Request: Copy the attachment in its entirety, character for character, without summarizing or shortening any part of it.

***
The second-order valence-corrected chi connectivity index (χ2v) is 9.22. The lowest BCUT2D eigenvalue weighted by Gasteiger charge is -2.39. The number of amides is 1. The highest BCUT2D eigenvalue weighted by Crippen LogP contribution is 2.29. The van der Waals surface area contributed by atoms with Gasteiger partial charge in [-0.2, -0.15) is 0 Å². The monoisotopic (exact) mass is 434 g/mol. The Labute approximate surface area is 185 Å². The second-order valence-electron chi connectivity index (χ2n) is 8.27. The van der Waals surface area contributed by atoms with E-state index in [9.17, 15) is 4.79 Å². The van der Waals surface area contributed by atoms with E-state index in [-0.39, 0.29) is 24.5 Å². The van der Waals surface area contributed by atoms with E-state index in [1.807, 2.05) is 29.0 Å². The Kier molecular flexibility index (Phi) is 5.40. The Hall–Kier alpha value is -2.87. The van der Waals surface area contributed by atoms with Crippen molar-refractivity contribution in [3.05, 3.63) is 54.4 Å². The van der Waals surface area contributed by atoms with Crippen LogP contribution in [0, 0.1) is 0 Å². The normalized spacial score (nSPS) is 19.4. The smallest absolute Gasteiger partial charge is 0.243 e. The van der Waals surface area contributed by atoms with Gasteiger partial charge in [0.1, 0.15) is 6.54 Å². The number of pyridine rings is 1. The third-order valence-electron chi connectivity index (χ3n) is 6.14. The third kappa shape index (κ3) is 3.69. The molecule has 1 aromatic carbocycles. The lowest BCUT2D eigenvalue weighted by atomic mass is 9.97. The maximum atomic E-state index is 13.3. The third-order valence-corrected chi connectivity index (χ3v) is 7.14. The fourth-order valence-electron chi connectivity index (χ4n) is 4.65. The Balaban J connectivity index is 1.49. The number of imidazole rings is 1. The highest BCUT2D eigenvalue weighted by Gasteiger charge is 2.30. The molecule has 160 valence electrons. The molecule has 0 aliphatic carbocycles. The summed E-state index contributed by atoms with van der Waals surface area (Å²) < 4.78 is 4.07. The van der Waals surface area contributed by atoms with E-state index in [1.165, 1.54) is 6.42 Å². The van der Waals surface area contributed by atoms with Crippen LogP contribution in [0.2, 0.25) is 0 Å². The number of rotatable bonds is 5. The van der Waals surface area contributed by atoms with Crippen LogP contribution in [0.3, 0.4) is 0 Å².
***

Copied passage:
The second-order valence-corrected chi connectivity index (χ2v) is 9.22. The lowest BCUT2D eigenvalue weighted by Gasteiger charge is -2.39. The number of amides is 1. The highest BCUT2D eigenvalue weighted by Crippen LogP contribution is 2.29. The van der Waals surface area contributed by atoms with Gasteiger partial charge in [-0.2, -0.15) is 0 Å². The monoisotopic (exact) mass is 434 g/mol. The Labute approximate surface area is 185 Å². The second-order valence-electron chi connectivity index (χ2n) is 8.27. The van der Waals surface area contributed by atoms with E-state index in [9.17, 15) is 4.79 Å². The van der Waals surface area contributed by atoms with E-state index in [-0.39, 0.29) is 24.5 Å². The van der Waals surface area contributed by atoms with E-state index in [1.807, 2.05) is 29.0 Å². The Kier molecular flexibility index (Phi) is 5.40. The Hall–Kier alpha value is -2.87. The van der Waals surface area contributed by atoms with Crippen molar-refractivity contribution in [3.05, 3.63) is 54.4 Å². The van der Waals surface area contributed by atoms with Crippen LogP contribution in [0, 0.1) is 0 Å². The normalized spacial score (nSPS) is 19.4. The smallest absolute Gasteiger partial charge is 0.243 e. The van der Waals surface area contributed by atoms with Gasteiger partial charge in [0.1, 0.15) is 6.54 Å². The number of pyridine rings is 1. The third-order valence-electron chi connectivity index (χ3n) is 6.14. The third kappa shape index (κ3) is 3.69. The molecule has 1 aromatic carbocycles. The lowest BCUT2D eigenvalue weighted by atomic mass is 9.97. The maximum atomic E-state index is 13.3. The third-order valence-corrected chi connectivity index (χ3v) is 7.14. The fourth-order valence-electron chi connectivity index (χ4n) is 4.65. The Balaban J connectivity index is 1.49. The number of imidazole rings is 1. The highest BCUT2D eigenvalue weighted by Gasteiger charge is 2.30. The molecule has 160 valence electrons. The molecule has 0 aliphatic carbocycles. The summed E-state index contributed by atoms with van der Waals surface area (Å²) < 4.78 is 4.07. The van der Waals surface area contributed by atoms with E-state index in [1.165, 1.54) is 6.42 Å². The van der Waals surface area contributed by atoms with Crippen LogP contribution in [0.2, 0.25) is 0 Å². The number of rotatable bonds is 5. The van der Waals surface area contributed by atoms with Crippen LogP contribution in [0.3, 0.4) is 0 Å².